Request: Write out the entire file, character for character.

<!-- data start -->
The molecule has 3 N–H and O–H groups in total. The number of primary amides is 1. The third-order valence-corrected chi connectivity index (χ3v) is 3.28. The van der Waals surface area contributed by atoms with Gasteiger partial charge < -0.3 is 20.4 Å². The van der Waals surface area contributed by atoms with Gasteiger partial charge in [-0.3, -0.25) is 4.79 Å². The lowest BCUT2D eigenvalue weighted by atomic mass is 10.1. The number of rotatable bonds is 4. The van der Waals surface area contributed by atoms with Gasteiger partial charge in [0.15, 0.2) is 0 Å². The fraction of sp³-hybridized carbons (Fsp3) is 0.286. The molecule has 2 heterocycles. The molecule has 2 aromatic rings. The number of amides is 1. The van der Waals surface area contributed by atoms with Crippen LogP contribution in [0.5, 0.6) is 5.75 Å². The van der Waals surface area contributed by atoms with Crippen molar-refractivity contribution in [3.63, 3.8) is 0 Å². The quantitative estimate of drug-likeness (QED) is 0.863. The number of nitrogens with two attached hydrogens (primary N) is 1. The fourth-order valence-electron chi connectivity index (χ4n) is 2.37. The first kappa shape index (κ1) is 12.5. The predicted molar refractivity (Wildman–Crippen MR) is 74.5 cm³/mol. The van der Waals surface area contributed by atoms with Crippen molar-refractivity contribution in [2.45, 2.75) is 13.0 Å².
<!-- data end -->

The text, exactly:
The molecule has 3 N–H and O–H groups in total. The number of primary amides is 1. The third-order valence-corrected chi connectivity index (χ3v) is 3.28. The van der Waals surface area contributed by atoms with Gasteiger partial charge < -0.3 is 20.4 Å². The van der Waals surface area contributed by atoms with Gasteiger partial charge in [-0.3, -0.25) is 4.79 Å². The lowest BCUT2D eigenvalue weighted by atomic mass is 10.1. The number of rotatable bonds is 4. The van der Waals surface area contributed by atoms with Gasteiger partial charge in [0.15, 0.2) is 0 Å². The fraction of sp³-hybridized carbons (Fsp3) is 0.286. The molecule has 2 heterocycles. The molecule has 2 aromatic rings. The number of amides is 1. The van der Waals surface area contributed by atoms with Crippen LogP contribution in [0.5, 0.6) is 5.75 Å². The van der Waals surface area contributed by atoms with Crippen molar-refractivity contribution in [3.63, 3.8) is 0 Å². The quantitative estimate of drug-likeness (QED) is 0.863. The number of nitrogens with two attached hydrogens (primary N) is 1. The fourth-order valence-electron chi connectivity index (χ4n) is 2.37. The first kappa shape index (κ1) is 12.5. The predicted molar refractivity (Wildman–Crippen MR) is 74.5 cm³/mol. The van der Waals surface area contributed by atoms with Crippen molar-refractivity contribution in [2.45, 2.75) is 13.0 Å².